# DC OFFSET time for a little education.

Discussion in 'Mastering' started by tomtom, Nov 3, 2005.

1. ### tomtomGuest

Hi,

Could someone explain what DC Offset is? I only have a vague idea of what it is. Been stuck trying to explain what it was to someone who had trouble with it the other day and... well, I couldn't...
I did a search on RO, but did not find anything satisfying enough.

Thank you!

2. ### IIRsWell-Known Member

Think of it as a very low frequency sine wave, so slow that it seems not to be moving at all. High-pass filtering should remove it very effectively..

3. ### Thomas W. BethelWell-Known Member

From the web

DC offset is an imbalance that sometimes occurs in A/D converters . It is a constant voltage that is present which can eat up headroom and cause clicks and pops during editing.

Imagine a sine wave with the top and bottom wave forms equally situated over the base line. Now imagine that the sine wave is shiffed up or down so it is no longer symetrical to the base line - that is DC offset.

Most times a high pass filter will take care of any DC offset problems.

4. ### tomtomGuest

Thank you for your quick answers. Do you have any idea why it happens?

5. ### David FrenchWell-Known Member

I'm no expert on thsi stuff, but I know that sometimes a DC signal is applied to a signal before an amplifier in order to shift the input signal into a band where the amp's performance is more linear. In poorly designed circuits, DC signal is not filtered out.

6. ### mpdGuest

I think the most common source of DC offset, is from what is called ADC offset error. Basically, this causes a shift in the input/output transfer function of the ADC.

To state this more plainly, when you apply 0V to a ADC, you should get the binary code 0 out. If you don't, then you have an offset error. Assuming the gain error of the ADC is zero, the same offset will appear for all input voltages. IIRC, offset error happens when the reference volatge in the ADC is off.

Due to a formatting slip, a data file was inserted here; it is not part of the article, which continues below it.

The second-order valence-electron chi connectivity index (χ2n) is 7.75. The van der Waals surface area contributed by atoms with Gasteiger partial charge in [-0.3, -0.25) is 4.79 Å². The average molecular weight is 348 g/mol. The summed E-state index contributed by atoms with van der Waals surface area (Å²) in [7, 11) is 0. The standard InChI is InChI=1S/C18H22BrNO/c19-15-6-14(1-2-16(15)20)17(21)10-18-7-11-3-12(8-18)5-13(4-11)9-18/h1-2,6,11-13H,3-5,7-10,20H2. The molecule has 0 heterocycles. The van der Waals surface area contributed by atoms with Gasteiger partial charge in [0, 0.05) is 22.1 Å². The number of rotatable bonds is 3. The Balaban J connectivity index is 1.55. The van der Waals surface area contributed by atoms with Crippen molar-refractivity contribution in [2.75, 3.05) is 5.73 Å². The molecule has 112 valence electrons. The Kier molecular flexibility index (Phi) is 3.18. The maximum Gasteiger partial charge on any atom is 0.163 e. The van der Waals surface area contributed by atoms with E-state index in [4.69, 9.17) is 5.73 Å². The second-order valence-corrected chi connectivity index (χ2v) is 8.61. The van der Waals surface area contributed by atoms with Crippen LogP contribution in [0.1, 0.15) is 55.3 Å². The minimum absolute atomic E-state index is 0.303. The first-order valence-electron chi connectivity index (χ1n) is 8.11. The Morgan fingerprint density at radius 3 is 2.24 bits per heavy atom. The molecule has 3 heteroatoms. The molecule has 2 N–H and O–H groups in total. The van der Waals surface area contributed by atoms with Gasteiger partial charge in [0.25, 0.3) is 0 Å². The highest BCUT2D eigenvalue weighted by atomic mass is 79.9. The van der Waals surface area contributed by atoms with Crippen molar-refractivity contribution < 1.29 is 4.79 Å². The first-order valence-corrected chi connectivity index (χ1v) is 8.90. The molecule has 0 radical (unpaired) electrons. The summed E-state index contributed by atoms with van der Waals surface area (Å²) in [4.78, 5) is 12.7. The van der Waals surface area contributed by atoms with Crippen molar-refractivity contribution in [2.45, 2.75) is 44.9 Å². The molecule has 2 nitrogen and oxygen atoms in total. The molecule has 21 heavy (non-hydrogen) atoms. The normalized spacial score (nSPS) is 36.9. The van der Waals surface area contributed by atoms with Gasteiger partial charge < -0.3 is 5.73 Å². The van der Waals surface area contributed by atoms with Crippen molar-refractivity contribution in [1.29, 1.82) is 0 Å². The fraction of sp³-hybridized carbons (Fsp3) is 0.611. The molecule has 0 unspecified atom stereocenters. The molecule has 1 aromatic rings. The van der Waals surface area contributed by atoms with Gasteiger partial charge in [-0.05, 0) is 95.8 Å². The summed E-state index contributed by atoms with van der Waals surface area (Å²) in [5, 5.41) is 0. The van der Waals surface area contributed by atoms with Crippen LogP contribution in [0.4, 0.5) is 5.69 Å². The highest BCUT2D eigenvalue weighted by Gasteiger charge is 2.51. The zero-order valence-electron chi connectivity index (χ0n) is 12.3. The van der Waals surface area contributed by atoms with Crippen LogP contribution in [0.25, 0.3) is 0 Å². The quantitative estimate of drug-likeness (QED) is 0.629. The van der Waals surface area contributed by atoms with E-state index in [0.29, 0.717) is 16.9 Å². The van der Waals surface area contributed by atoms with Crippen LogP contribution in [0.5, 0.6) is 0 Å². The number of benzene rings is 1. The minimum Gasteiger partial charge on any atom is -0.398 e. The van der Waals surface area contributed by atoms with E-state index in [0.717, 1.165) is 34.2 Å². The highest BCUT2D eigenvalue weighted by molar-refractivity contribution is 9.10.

7. ### Michael FossenkemperDistinguished past mastering moderatorWell-Known Member

Do you know what was causing the offset?

Generally DC offset is a result of a cheap soundcard. Most better quality soundcard don't have that problem. Depending on your software, adding a simple filter without manipulating the controls, i.e. flat, will frequently eliminate the DC offset. Adobe Audition, I believe actually has a setting to eliminate DC offset. Computers can record DC values and there is no place for that in audio. If you can see the waveform, when recording silence, and then play that back, you may notice that the baseline may be higher or lower than zero. That's the offset.

9. ### audiowkstationActive Member

Although most engineers are cognizant of DC offset, the way it occurs vary widely. It normally occurs in the analog domain and the main cause is poor power transfer due to a power supply inadequatcy. Often a certain keyboard or synth using a "wall wart" or small power supply will display the artifacts. Certain patches with chamber can cause it. If one channel of your mix has excessive DC offset, this WILL cause issues with sinusoidal offset of the entire mix. When mixing, each channel in the digital domain can be monitored and with an editor, offset can be corrected.

Another common cause is improper gain management. If one component in the chain is overdriven, DC offset will result. Anytime the analog domain is overstressed, wave shape is modified and DC offset displayed.

Is DC offset a bad thing? Sometimes no! If you take a full Marshall stack and overdrive the amplifier, not just the input signal, you will have DC offset. The trick is to know when it is destructive to overall fidelity and destructive to your mix. Listening tests and track by track editing and a/bing your results should be excersized.

Clipping a power amplifier will cause offset. Some natural sounds actually contain offset.